Menses alert (like a spoiler alert, but more important): As if it wasn’t enough to attempt to move my fat body 26.2 miles, I get to do it while Mother Nature does her thing to my uterus. Thanks, lady, you’re supposed to be on my side. You are a woman after all!
If nothing else, though, I have plenty to think about on this 6-hour journey. I can replay recent disappointments with friends to investigate what I have done to offend. I can revel in recent—and fantasize about future—growths in my professional life. I can contemplate my (partially) new-found spirituality, reviewing the texts I’ve been reading as I run. I will repeat a mantra: “Just keep swimming.” I can pray for personal and universal plights and rejoice over successes. I can consider social justice issues and the ways in which I can . And, if I finish, I will feel like I’ve accomplished something big.
Well, it’s the Tuesday after the marathon, and I didn’t finish. I didn’t accomplish something big. This time. I was going strong until mile 10 when I noticed my chest starting to tighten up, and I started to have a difficult time breathing. I’ve run 15-mile training runs, so there should have been no problem. But there was.
I don’t have a formal asthmatic diagnosis, unless you count the exercise-induced one from when I was still young enough to go to the pediatrician, so I hate it when I can tell my lungs are starting to spasm and constrict. I can’t do anything to fix it because I don’t have an inhaler. By the time I turned onto Pennsylvania Avenue, I could tell I wasn’t going to last much longer. Maybe it was the gingko trees, maybe it was my imagination, but my breathing was difficult. I started crying, and then I started walking. I made it to mile 11 where I promptly got scooped up by the slow wagon.
I learned a lot about myself through this huge disappointment. I know I need to start my allergy shots, and I am hoping I am part of the 50% of the population they work for. I know I need to train much more diligently and much more thoroughly for the next go around. I know could stand to lose some weight, which would only make running 26.2 miles a little less painful. I know I need to be more careful about what I eat between now and then, maybe adding in a bit more protein and fewer “treats.”
I learned I need to give myself more grace when shooting for lofty goals, like I need to give myself grace for not having time to work on my dissertation. I learned I need to count on my friends and family who are steadfast and true and revel in their love for me.
I don’t know what else to say about this whole journey, except that I lost it on Saturday when I stopped running. The bottom of my world fell out, and all those dark feelings came rushing in and I was drowning. I came back (or to put it evangelically, I was redeemed) when I decided that not making a goal I set for myself isn’t the end of the world, and that I always have next time. Sounds trite, sounds cliché, sounds sickeningly like something I wouldn’t want to hear, but it’s true. I don’t have a terminal illness. I am not incapacitated in some way. There is always tomorrow.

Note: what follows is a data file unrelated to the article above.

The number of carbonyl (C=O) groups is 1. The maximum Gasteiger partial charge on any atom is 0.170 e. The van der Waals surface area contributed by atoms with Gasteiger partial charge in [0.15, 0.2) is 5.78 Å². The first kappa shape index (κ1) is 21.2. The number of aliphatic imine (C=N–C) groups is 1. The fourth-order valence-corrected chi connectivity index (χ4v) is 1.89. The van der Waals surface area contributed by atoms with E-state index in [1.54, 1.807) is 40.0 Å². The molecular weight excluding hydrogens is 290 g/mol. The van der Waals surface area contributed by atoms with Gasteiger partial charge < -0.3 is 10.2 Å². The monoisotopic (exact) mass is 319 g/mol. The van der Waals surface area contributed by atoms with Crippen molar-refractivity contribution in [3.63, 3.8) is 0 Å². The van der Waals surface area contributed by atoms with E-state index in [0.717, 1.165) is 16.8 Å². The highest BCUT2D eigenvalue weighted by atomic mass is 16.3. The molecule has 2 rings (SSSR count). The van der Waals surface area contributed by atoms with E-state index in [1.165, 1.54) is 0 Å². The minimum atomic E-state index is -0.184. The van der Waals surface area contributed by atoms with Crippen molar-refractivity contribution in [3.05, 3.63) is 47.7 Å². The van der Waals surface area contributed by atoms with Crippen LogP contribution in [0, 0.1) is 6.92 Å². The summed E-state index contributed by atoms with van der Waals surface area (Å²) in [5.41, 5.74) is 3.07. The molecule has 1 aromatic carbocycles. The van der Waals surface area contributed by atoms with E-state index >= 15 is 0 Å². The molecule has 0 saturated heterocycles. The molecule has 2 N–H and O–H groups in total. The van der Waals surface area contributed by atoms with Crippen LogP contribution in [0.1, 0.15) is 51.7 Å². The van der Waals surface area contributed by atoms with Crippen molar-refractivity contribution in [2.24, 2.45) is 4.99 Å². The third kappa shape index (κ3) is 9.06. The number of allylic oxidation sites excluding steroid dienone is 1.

While I was running, I thought a lot about the legacy I want to leave behind, and the one I was heading toward leaving behind wasn’t exactly it. Recently, I have spent way too much time wallowing in self-pity. I haven’t spent nearly enough time thinking about, dwelling on those things I have to rejoice about. For my legacy, I want to leave behind peace and compassion, not anxiety and anger. I may not be happy in every situation, but I can still be grace-filled and experience each moment for what it brings.
First, I love you. I’m one of those who revels in loving you. Let me preface what comes below by saying that I wouldn’t flatter you or tell you false things just because I love ya. I’d tell you the truth.
Second, I’m interested in why you say that for your “legacy, you want to leave behind peace and compassion, not anxiety and anger.” I’m just wondering if you articulate it like that because a) you hope you will but don’t feel you have thus far or b) know you have and hope you’ll continue to. For my part, I was a little confused because it seems to me like a legacy is something you build up–bit by bit and person by person–as you go, not a finished thing you leave lying around when you’re gone. That said, I thought you’d know by now that at least in this woman’s life, your legacy IS one of peace and compassion. Your example, your writing, your teaching, your interactions with others, Becs, and me–in all of those I’ve seen peace and compassion, yes, but also anxiety and anger, and then I’ve seen you reflect and get mad at yourself and give yourself grace and struggle back towards peace and compassion. I think what I’m trying to say is that over the course of time, you’ve helped me grow up into a more peaceful and compassionate person than I was when I first met you, and that’s partly because (following your example) I work harder at it than I did before. Does that make any sense at all?
Either way, it’s a really worthy goal, Corb, and I think whether you’re always aware or not, you’re doing it. My two cents.
Thank you Sarah, for your “two cents.” You have wonderful perspective and I for one, appreciate your old aged-ness. Thought a lot about you – and Ben today. Not sure why, but God knows. XO